Plaintiffs also argue that they are entitled to partial summary judgment that *860 tax benefits and profits cannot be considered when assessing the reasonableness of the settlement. Damages in a tax malpractice case are the difference between what the plaintiff would have owed if the tax returns had been properly prepared and they owe now because of the professional's negligence, plus incidental damages. Thomas v. Cleary, 768 P.2d 1090, 1091-92 n. 5 (Alaska 1989). The injured plaintiff in a tax malpractice action may recover: (1) the taxes paid after audit, appeal and/or settlement attributable to the negligence; Thomas, 768 P.2d at 1092; (2) interest paid on those taxes; (3) prejudgment interest on taxes and interest paid, Wynn v. Estate of Holmes, 815 P.2d 1231, 1235-36 (Okla.Ct.App.1991); (4) professional fees incurred in defending the audit, Thomas, 768 P.2d at 1092; (5) all fees paid to a lawyer who acts while in a conflict situation, Day v. Rosenthal, 170 Cal. App. 3d 1125, 217 Cal. Rptr. 89, 113 (Ct.App.), cert denied, 475 U.S. 1048, 106 S. Ct. 1267, 89 L. Ed. 2d 576 (1986); and (6) additional taxes a plaintiff will incur on receipt of the damages award. Oddi v. Ayco Corp, 947 F.2d 257 (7th Cir. 1991). Tax benefits are not considered when determining a party's damages. Seely v. McEvers, 115 Ariz. 171, 564 P.2d 394 (Ct. App.1977). See also Billings Clinic v. Peat Marwick, Main & Co., 244 Mont. 324, 797 P.2d 899 (1990); Randall v. Loftsgaarden, 478 U.S. 647, 660, 667, 106 S. Ct. 3143, 3151, 3155, 92 L. Ed. 2d 525 (1986) (securities fraud); Fullmer v. Wohlfeiler & Beck, 905 F.2d 1394, 1402 (10th Cir.1990); DePalma v. Westland Software House, 225 Cal. App. 3d 1534, 276 Cal. Rptr. 214, 217 (1990). Thus, as a matter law, evidence of tax benefits or other economic benefits, if any, received by the Jobes is irrelevant and cannot be presented by the defendant and the plaintiff is entitled to partial summary judgment on this issue.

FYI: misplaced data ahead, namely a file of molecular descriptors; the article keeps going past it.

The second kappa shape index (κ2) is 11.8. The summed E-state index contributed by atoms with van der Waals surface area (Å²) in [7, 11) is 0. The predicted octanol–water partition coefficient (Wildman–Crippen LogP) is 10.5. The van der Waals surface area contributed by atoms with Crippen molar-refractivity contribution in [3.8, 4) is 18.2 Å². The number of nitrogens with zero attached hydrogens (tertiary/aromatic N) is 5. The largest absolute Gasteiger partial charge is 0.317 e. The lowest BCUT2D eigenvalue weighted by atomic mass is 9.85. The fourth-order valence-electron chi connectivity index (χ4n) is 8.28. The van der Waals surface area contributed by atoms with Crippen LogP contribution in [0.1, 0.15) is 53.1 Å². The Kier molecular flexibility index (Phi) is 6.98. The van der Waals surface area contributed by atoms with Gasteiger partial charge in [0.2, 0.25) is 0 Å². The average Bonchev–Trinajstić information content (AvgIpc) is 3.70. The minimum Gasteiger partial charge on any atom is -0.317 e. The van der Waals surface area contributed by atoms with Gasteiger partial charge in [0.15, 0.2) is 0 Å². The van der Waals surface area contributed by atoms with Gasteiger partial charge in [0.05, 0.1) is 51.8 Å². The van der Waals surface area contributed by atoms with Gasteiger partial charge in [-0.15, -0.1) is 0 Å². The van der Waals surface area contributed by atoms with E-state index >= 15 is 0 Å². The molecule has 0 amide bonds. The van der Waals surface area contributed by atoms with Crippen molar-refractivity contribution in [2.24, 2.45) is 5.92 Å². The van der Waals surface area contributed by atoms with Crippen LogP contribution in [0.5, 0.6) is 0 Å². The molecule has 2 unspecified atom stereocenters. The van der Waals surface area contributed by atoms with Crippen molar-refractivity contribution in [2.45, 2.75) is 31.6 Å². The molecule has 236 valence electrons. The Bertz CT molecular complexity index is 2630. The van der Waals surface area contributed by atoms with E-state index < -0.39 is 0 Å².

Moreover, to allow International to reopen the prior case, after conducting discovery and hiring experts to present evidence that was not known to the parties in the underlying litigation in Jobe v. Lee, would defeat the purpose of Damron agreements. Thus, plaintiffs are entitled to partial summary judgment that the defendant is limited to only the facts that were before the trial court at the time of the settlement in consideration of whether the settlement was reasonable, to the extent that such issue could be considered in this action.